Lynda Jones BSc (Hons) Medical Herbalist

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Migraine – The Herbal Approach

We all know somebody who suffers from migraine. We hear stories of hours in a dark room with flashing lights, horrific pain and vomiting. Those of you who have migraine attacks know all too well how disabling they can be. My patients tell me that the tablets available to alleviate an attack are, all too often limited or not effective at all.

What is migraine? It is a very particular type of headache, typically affecting one side of the head or eye. The word migraine originates from the Latin hemikrania, literally meaning “half skull”. Classical migraine is preceded by an “aura” often involving visual disturbances and altered sensations. This is due to the blood vessels within the brain constricting. Dilation of blood vessels in the brain that follows causes the intense pain. Sometimes the digestive system is involved producing nausea, and/or vomiting and photophobia (light sensitivity). Migraine attacks can last for hours and, on rare occasions, days. Not everybody who suffers from migraine gets all the symptoms and some people are affected more severely than others.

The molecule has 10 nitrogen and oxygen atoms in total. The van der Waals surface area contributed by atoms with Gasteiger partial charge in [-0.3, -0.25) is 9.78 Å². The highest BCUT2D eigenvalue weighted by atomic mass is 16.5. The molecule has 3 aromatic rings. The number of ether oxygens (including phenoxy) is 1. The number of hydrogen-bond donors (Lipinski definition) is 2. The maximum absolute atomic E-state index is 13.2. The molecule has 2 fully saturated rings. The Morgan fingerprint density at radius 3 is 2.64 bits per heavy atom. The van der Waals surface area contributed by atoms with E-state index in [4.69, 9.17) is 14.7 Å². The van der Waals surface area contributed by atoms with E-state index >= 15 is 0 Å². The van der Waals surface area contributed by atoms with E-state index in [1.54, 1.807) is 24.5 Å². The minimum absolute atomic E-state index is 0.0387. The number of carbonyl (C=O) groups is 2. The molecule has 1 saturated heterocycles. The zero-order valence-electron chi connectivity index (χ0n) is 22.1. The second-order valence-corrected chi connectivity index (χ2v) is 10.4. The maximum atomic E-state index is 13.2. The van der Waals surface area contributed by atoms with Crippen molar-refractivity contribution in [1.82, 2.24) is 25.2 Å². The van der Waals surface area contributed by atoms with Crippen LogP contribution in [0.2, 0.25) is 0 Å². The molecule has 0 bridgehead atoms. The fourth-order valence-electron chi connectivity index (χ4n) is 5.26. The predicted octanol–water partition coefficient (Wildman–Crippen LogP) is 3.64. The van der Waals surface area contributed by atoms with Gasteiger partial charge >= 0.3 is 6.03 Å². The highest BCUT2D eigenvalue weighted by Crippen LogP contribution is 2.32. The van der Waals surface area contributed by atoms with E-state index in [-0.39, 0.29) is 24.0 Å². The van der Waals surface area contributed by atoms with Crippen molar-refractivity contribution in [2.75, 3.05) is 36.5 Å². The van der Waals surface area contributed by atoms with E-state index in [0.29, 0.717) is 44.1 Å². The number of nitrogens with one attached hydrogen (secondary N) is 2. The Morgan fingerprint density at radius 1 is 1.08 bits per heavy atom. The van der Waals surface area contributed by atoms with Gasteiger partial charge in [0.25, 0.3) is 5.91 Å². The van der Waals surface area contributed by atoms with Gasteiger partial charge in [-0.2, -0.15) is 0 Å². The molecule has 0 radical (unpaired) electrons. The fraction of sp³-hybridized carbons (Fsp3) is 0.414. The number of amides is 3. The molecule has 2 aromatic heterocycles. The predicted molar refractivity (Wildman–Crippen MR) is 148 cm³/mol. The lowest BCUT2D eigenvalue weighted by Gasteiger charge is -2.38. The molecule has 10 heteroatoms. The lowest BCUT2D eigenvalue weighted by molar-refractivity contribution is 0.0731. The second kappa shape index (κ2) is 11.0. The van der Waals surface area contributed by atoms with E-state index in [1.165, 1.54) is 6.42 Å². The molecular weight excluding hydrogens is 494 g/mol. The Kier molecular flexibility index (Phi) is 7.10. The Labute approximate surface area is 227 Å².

So, what causes migraine? Well, that is unclear. What is clear is that a number of factors seem to be involved. Diet can play an important part; cheese, chocolate, coffee and certain types of alcohol are typical culprits. Allergy testing may help identify problematic foods. Constipation, stress and overwork also play a part too. Interestingly, the majority of women who suffer from migraine do so during menstruation or ovulation, indicating that hormones play a significant role.

How can Herbal Medicine help with migraines?  The most effective way is to treat the person under consultation and address the causes in their specific, individual case. The main aim is to prevent the migraine from occurring in the first place. Often supporting the liver in its role as detoxifier of the body can have brilliant results. This helps to underpin the theory that migraine attacks can result from toxic overload. What’s more, the liver is strongly involved in hormone clearance so this approach is often useful for those who have hormone related migraines. A qualified Medical Herbalist may use liver supporting and relaxing nerve tonic herbs such as Verbena officinalis (vervain), Lavandula officinalis (lavender) and Stachys betonica (wood betony). If hormones are involved then maybe Vitex Agnus castus (chasteberry), Cimicifuga racemosa (black cohosh) amongst many others may be considered.

There are a number of remedies available “over the counter” which have a reputation for helping prevent and treat migraine. The most well-known is Tanacetum parthenium (feverfew) which helps by controlling constriction and dilation of blood vessels. Gingko biloba (maidenhair tree) also has a positive effect on the blood vessels, particularly those in the brain.

For advice on herbal medicine, both “over the counter” and under consultation please contact a fully qualified Medical Herbalist. Please seek advice before taking any herbal medication, particularly if you are pregnant, breastfeeding, very young or the elderly.

Lynda Jones BSc (Hons) Medical Herbalist